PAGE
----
To fabricate the designed structure, we first prepared InAs/GaAs QD SPSs and silicon waveguides separately. We fabricated nanocavity-based QD SPSs into a 180 nm-thick GaAs slab containing one layer of self-assembled InAs QDs (areal density = 5 × 1010 cm−2) grown by molecular beam epitaxy. We patterned the 1D PhC nanobeam cavities through electron beam lithography and dry and wet etching processes. Figure 2(a) displays a scanning electron microscope (SEM) image of a fabricated nanobeam cavity. Concurrently, we obtained silicon wire waveguides through a CMOS-process foundry. A photograph of a silicon chip is provided in Fig. 2(b). The silicon waveguide is terminated by two output ports with a period of 670 nm and a duty cycle of 40% to extract waveguide-coupled QD emission into free space directly. The coupling efficiency to an objective lens (numerical aperture = 0.65) is calculated to be 10% using a 3D FDTD algorithm. The silicon waveguide is buried in a silicon dioxide layer formed by chemical vapor deposition with a thickness of 2 μm. We tuned the thickness of the glass layer above the silicon waveguide (=d) to be 350 nm by using a dry etching process. This thickness was chosen to realize high coupling of QD radiation into the waveguide even under the presence of fabrication imperfection. Atomic force microscope measurements reveal that the top surface of the glass clad after dry etching has a low rms roughness of ∼2.2 nm, which was flat enough for transfer-printing QD SPSs.
Next, we used transfer printing to place a fabricated QD SPS onto a CMOS-processed silicon waveguide. Figures 2(c) and 2(d) show the fabrication procedures for transfer printing. A prepared QD SPS is picked up by placing a polydimethylsiloxane (PDMS) rubber stamp on it and then quickly pealing the rubber stamp off [Fig. 2(c)]. We then place the picked-up QD SPS accurately on top of the silicon waveguide. After placing the SPS, we slowly peel off the rubber stamp, leaving only the QD SPS on the waveguide [Fig. 2(d)]. The QD SPS is firmly bonded on the silicon chip through van der Waals force. Thus transfer-printing approach allows the integration of QD SPSs into photonic waveguides processed through a CMOS-process foundry, not just into those fabricated in house.37 These assembling processes are performed with a homemade transfer-printing apparatus composed of precision motion-controlled stages operating under an optical microscope.37 In the current setup, the success rates of both processes of picking-up and placement are nearly 100%. Figure 2(e) shows a microscope image of a completed device. Precise alignment between the top nanobeam cavity and underlying waveguide can be seen. The position deviation between the nanobeam and waveguide is deduced to be <100 nm, which is routinely possible with our transfer-printing system.37 We emphasize that the hybrid integration process discussed here enables the assembly of each component after completing the entire CMOS process, which is highly advantageous when exploiting the potential of silicon photonics. The transfer-printing approach is also beneficial to integrate multiple QD SPSs: we can sort out proper QD SPSs prior to their assembly onto a target silicon PIC.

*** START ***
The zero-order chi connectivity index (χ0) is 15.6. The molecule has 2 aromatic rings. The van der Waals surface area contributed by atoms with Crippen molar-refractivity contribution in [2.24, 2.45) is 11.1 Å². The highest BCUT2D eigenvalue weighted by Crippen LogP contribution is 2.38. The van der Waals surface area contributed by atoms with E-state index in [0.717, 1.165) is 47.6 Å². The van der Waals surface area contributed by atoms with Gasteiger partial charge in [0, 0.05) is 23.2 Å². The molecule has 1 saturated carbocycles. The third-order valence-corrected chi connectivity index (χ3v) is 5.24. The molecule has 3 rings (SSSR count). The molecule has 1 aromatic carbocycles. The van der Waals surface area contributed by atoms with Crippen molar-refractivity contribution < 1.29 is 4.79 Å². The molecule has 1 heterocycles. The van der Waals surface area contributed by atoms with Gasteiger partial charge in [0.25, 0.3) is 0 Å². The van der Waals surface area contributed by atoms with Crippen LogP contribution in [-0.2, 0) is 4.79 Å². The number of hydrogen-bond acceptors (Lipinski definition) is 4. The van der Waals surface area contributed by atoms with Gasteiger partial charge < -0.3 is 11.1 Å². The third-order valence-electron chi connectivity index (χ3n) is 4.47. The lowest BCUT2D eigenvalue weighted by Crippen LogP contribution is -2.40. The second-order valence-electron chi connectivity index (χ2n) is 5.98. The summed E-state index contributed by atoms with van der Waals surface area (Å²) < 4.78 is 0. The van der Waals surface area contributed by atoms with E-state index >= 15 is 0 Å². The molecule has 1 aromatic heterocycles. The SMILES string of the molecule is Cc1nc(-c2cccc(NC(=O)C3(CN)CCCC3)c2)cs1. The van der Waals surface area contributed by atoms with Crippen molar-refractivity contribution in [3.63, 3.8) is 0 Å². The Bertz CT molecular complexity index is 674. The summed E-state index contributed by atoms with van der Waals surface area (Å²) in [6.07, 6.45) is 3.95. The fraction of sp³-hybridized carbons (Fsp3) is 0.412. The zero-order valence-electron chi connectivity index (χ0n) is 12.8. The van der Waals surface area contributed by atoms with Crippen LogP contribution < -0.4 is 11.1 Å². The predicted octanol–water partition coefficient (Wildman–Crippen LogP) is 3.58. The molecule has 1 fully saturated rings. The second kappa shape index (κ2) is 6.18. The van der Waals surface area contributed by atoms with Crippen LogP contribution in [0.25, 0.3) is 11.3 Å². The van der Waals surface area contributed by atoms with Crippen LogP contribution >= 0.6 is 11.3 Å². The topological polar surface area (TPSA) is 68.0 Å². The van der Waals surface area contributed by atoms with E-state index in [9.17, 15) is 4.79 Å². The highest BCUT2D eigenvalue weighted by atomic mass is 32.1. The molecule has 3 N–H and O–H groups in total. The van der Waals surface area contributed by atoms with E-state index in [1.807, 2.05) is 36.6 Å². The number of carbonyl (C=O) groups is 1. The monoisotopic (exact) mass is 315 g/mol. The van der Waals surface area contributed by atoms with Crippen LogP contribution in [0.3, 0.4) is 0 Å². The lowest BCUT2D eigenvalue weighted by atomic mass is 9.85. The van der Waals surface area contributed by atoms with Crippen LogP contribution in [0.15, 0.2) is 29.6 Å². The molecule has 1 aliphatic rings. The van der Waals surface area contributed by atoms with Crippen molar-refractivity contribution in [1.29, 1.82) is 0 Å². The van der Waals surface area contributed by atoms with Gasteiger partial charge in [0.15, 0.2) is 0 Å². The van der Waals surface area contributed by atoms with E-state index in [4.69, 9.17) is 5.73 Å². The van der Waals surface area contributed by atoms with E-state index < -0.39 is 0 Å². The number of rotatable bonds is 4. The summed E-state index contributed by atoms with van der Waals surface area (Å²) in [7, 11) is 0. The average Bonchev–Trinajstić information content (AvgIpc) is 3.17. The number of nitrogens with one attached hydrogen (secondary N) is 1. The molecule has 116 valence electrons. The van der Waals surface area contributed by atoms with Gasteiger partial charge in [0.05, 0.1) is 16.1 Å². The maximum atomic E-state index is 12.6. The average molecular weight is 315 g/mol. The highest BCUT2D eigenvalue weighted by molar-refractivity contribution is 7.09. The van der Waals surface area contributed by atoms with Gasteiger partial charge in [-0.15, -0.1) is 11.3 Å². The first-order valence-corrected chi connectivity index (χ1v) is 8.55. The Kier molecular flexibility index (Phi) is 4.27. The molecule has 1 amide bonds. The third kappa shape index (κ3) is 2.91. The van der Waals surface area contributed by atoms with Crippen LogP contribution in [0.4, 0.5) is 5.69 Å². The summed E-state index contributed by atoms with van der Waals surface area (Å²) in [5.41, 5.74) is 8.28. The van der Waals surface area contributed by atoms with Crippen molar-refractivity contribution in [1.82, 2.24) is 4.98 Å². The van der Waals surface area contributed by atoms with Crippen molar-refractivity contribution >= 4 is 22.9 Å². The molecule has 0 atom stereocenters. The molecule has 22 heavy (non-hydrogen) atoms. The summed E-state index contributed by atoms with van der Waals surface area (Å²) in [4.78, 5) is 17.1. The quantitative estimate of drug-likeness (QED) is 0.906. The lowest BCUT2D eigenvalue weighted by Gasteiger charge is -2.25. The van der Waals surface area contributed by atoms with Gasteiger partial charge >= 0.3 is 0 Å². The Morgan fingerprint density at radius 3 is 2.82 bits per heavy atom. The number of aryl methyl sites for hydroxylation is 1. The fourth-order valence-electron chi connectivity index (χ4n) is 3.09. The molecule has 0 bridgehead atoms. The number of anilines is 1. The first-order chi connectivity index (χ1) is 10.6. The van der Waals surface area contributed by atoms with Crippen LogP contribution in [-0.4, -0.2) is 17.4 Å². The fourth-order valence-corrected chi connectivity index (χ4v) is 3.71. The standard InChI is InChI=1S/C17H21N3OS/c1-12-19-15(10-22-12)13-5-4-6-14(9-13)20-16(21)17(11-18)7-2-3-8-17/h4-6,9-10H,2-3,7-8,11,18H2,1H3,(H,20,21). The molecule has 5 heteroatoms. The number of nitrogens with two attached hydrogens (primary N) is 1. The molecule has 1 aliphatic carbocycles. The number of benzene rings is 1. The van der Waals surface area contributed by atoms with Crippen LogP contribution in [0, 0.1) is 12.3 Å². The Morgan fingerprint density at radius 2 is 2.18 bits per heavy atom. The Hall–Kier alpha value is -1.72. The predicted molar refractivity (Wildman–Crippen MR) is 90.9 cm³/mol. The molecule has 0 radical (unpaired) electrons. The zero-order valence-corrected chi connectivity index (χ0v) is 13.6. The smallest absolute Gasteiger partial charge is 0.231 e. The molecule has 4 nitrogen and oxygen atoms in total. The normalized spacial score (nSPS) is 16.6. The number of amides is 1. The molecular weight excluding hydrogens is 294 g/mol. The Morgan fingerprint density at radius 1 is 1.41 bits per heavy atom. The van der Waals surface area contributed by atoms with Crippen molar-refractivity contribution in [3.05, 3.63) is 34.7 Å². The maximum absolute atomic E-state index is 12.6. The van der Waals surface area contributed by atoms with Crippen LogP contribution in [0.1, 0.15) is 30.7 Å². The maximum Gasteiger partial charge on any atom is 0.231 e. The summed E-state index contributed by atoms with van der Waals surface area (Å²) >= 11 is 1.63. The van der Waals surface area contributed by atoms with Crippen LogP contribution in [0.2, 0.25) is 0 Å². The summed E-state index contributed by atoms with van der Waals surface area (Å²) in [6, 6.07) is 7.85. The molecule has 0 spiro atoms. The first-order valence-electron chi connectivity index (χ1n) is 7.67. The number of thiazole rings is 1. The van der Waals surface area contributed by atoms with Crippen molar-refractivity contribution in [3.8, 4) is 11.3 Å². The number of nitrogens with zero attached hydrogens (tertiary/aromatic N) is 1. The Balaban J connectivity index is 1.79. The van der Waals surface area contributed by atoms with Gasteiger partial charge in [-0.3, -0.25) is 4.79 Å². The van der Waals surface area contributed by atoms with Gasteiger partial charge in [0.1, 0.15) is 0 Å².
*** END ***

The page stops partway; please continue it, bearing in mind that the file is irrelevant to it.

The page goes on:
To characterize fabricated devices, we conducted low-temperature micro-photoluminescence (μPL) measurements. The devices were cooled inside a helium flow cryostat with a built-in heater for controlling the device temperature. We used a ×50 objective lens (numerical aperture = 0.65) to image the samples, focus a pump laser beam on the cavity, and collect PL signals. The collected PL signals were analyzed with a grating spectrometer equipped with an InGaAs camera.